You learn something new everyday:
Last night’s mix included a keyboard player – always a nice touch. Though I was surprised to hear, at their last big song, a lot of high pitch squealing coming from the keyboard! (Yes, direct in, listening on the cans). Weird!
Apparently, if the keyboard player is using something like a rock piano, or some other fairly bright piano patch (from a recorded sample library (as is the case with many of the best piano synths out there), and is really hammering on the keys, the inherent slight ring that all real pianos have, can take over in a most unnatural way. This is because when each key is hit, it plays the recorded sample of that specific key, at that specific dynamic. – So we can end up with six, seven, eight keys being pressed at once, with all corresponding samples playing at the same time. Now with an acoustic piano, there is only one piano body or frame. With these samples, we end up listening to many of the same piano frames, greatly exaggerating their response. Add it all up, and bang! 7 notes, and effectively 7 entire piano’s worth of inherent acoustic properties.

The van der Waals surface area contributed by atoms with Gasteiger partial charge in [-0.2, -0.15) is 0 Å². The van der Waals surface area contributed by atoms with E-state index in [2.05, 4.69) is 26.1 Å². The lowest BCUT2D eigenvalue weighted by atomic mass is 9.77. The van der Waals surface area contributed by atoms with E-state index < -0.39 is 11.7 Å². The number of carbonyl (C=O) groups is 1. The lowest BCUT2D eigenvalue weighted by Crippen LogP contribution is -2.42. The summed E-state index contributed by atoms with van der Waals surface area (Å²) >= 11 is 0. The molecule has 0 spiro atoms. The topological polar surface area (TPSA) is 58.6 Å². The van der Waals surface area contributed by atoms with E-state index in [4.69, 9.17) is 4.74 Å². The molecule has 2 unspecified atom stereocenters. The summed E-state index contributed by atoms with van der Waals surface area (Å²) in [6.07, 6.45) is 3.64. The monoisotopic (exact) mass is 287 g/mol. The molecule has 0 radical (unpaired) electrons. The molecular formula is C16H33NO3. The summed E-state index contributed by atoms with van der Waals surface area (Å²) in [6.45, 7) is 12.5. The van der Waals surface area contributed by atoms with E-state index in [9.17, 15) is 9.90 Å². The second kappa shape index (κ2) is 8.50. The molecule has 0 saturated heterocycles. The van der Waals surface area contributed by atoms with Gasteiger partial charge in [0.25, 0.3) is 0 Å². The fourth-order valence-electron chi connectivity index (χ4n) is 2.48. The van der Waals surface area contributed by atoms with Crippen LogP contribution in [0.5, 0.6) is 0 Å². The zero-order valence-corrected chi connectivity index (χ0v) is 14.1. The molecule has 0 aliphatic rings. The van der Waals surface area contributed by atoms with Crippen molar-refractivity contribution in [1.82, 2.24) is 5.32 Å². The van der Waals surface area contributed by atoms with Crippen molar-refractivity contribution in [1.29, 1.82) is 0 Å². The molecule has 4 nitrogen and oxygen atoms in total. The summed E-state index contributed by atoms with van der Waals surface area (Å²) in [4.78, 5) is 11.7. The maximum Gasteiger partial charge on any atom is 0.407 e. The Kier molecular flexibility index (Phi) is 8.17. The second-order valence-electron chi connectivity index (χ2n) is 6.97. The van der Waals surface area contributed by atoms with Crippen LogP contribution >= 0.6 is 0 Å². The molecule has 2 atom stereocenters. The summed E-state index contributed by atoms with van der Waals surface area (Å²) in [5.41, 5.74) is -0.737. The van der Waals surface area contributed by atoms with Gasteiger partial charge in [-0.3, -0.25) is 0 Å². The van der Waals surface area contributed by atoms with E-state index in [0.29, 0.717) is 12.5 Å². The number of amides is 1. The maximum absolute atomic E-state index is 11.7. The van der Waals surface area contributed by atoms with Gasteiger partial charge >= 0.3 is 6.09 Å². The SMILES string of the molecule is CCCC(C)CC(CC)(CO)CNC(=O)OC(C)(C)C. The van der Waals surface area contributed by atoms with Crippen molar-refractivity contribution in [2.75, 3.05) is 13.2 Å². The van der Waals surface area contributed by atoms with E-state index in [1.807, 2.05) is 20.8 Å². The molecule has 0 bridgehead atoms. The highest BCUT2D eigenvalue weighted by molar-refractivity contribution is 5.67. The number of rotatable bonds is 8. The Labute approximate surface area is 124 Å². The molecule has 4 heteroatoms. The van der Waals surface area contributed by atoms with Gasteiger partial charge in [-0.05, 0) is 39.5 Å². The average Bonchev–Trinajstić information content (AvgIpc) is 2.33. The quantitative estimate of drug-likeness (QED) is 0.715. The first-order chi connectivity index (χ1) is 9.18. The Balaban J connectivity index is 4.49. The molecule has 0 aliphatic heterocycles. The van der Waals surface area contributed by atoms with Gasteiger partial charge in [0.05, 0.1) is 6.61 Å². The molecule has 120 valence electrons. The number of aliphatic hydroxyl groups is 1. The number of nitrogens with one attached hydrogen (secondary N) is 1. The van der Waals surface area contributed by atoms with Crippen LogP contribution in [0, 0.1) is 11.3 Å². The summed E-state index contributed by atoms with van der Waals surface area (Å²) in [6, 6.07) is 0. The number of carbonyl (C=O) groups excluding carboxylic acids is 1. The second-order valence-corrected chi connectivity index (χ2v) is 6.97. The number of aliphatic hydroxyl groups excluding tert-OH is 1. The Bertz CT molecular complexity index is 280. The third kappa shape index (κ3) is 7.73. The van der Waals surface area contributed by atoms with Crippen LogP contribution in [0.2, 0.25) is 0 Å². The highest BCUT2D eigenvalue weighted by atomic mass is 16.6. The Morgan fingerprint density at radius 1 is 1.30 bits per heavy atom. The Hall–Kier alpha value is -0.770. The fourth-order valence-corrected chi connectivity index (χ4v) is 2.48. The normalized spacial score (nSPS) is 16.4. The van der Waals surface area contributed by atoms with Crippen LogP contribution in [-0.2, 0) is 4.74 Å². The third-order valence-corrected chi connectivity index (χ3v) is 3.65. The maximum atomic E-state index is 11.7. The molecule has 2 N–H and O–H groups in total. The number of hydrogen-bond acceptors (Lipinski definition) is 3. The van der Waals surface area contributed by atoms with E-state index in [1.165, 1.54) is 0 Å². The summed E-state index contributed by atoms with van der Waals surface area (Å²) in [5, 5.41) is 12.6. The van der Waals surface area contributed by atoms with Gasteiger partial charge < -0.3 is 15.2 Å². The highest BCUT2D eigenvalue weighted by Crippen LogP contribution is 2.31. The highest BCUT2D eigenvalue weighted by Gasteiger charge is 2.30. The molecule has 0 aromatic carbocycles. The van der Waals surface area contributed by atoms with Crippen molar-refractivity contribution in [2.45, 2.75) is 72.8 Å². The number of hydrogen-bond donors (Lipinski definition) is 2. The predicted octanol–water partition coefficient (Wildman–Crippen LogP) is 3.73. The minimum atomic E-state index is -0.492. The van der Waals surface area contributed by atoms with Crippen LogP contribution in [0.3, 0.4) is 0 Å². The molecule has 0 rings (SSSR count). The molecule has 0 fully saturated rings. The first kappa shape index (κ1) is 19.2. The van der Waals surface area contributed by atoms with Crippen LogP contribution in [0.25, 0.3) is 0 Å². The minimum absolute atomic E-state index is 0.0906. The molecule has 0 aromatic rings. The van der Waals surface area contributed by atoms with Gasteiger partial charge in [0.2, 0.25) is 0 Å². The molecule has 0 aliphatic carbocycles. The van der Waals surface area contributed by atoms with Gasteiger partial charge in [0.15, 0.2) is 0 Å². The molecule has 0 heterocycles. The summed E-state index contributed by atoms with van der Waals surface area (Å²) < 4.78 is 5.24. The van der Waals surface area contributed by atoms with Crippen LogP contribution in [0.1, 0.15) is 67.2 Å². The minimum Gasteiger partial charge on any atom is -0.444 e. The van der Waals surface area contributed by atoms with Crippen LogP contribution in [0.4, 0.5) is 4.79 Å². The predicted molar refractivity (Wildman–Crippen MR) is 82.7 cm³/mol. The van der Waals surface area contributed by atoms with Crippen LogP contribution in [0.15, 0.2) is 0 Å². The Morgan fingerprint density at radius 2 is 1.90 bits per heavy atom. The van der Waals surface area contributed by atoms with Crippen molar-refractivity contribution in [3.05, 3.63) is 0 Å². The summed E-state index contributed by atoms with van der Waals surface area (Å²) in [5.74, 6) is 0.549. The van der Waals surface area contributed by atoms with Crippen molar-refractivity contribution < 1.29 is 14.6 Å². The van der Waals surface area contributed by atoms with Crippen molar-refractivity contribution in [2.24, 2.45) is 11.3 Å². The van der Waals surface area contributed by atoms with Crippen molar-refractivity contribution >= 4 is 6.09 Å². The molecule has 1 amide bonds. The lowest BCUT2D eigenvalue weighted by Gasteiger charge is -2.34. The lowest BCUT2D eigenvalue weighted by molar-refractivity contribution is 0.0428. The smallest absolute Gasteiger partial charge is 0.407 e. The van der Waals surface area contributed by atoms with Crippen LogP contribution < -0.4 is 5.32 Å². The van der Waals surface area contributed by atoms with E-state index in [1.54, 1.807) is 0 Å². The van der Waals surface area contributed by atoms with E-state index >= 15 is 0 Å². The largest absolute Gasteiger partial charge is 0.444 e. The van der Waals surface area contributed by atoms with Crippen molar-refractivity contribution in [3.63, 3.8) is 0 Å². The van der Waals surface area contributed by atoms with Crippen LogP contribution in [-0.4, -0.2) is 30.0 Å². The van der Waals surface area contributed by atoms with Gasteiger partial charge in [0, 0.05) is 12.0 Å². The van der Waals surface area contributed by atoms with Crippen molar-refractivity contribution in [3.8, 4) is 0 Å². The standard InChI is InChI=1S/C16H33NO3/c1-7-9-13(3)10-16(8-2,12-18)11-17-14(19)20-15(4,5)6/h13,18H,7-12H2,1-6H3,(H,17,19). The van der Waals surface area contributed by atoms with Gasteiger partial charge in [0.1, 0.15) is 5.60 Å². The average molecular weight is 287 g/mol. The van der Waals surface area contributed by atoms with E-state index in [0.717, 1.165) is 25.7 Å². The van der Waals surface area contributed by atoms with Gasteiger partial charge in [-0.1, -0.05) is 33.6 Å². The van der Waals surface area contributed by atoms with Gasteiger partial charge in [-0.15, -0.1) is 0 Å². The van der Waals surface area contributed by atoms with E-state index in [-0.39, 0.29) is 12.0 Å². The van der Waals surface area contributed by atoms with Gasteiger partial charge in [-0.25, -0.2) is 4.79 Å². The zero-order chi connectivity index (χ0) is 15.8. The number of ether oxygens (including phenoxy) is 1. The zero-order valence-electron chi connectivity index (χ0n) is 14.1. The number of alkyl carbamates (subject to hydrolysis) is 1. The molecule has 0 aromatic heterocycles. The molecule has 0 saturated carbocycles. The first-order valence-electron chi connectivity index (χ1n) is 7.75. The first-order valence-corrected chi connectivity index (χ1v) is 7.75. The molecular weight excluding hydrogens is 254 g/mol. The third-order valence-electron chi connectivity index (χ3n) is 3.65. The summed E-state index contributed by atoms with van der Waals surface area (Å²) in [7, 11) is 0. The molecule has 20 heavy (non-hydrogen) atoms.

So pro tip, remember to check with the keyboard player during sound check, to see if any of their patches react like this. Get them to play some of the material from their loudest parts, and listen and see. It’ll really make a difference!